Stiven feels very tall. He makes me think of Huckleberry Fin, and I would not be at all surprised to see him on a raft paddling his way down a river. Instead, half an hour into our chat I learn that a few years ago Stiven became an entrepreneur. He started managing a small stand selling some sort of pizza in a cone. The business grew quickly – from one small stand, he started managing five stands all around Medellin. And then what happened? Stiven says at some point he just could not do it anymore.
‘I realized that it was not coherent with how I wanted to live. I was working with: chicken, sausage, transgenic tomatoes, transgenic corn, artificial teas, cheese, sauces, gluten, disposable cups. It’s huge contamination and it’s about exploiting the environment and making the consumer sick, just to earn money. I felt dirty all the time; I could smell the food through my skin.
I talk about my ideals very well, but what about the action? I could not do it anymore.’
Today Stiven is working on launching a project that keeps him super jumpy. He is connecting farmers directly with consumers through organic food baskets that would be sold through networks. He explains in details why he believes that a social project needs to have an economic model. ‘We need to move to an economy of solidarity. It feels so hard to do with our economic model but: ‘la utopia, hay que caminarla.’ I have no idea how to translate this sentence, but it stuck with me. Something like ‘we need to walk with our utopia’.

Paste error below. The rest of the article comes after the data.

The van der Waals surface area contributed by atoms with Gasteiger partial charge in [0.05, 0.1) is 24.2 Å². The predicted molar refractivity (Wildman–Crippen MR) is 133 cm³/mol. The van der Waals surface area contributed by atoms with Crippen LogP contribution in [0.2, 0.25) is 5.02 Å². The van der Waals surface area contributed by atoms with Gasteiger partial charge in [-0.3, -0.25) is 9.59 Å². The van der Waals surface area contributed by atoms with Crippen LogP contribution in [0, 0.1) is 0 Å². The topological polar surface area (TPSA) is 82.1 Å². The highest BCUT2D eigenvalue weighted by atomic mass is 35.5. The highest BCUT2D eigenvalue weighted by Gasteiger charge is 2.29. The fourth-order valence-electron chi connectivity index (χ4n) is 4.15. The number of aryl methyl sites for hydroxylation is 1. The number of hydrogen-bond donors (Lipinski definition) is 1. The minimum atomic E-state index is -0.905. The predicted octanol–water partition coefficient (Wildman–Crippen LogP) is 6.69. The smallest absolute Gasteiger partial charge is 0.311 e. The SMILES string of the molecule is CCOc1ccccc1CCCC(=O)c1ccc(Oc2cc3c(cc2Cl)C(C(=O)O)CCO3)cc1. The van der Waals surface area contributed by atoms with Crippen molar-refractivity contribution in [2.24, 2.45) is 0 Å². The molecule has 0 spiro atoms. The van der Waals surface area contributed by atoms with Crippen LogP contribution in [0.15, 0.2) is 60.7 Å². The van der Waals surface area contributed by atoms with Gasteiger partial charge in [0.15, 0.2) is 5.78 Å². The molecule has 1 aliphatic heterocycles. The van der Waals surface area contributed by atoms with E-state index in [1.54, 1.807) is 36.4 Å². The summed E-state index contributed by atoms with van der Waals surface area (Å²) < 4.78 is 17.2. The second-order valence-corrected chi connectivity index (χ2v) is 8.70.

‘If we don’t have a sustainable economic system’ he says ‘we are always going to be dependent on others.’ This is something that a lot of people that I am working with have very clear in mind.
Carla, the friend in common between Stiven and I, shared with me an anecdote to clarify that dependence. She explained that after about a year and a half of working with no funding her organization, Deditos Verdes (Spanish for ‘green little fingers’), obtained funds from the participatory budget made available by the city (the ‘Presupuesto participativo’, which everybody calls the ‘PP’). They received 5 million pesos for an urban agriculture project. They had never seen all that money at once, plus they were told they had to spend it in 3 months (!). They did not know what to do. After long discussions, they decided to make a long-term investment by buying material they would need for their urban gardening projects. Once they bought the material they realized they did not know where to store it. Finally they asked a friend to store the material in his backyard. Few months later all the material was stolen.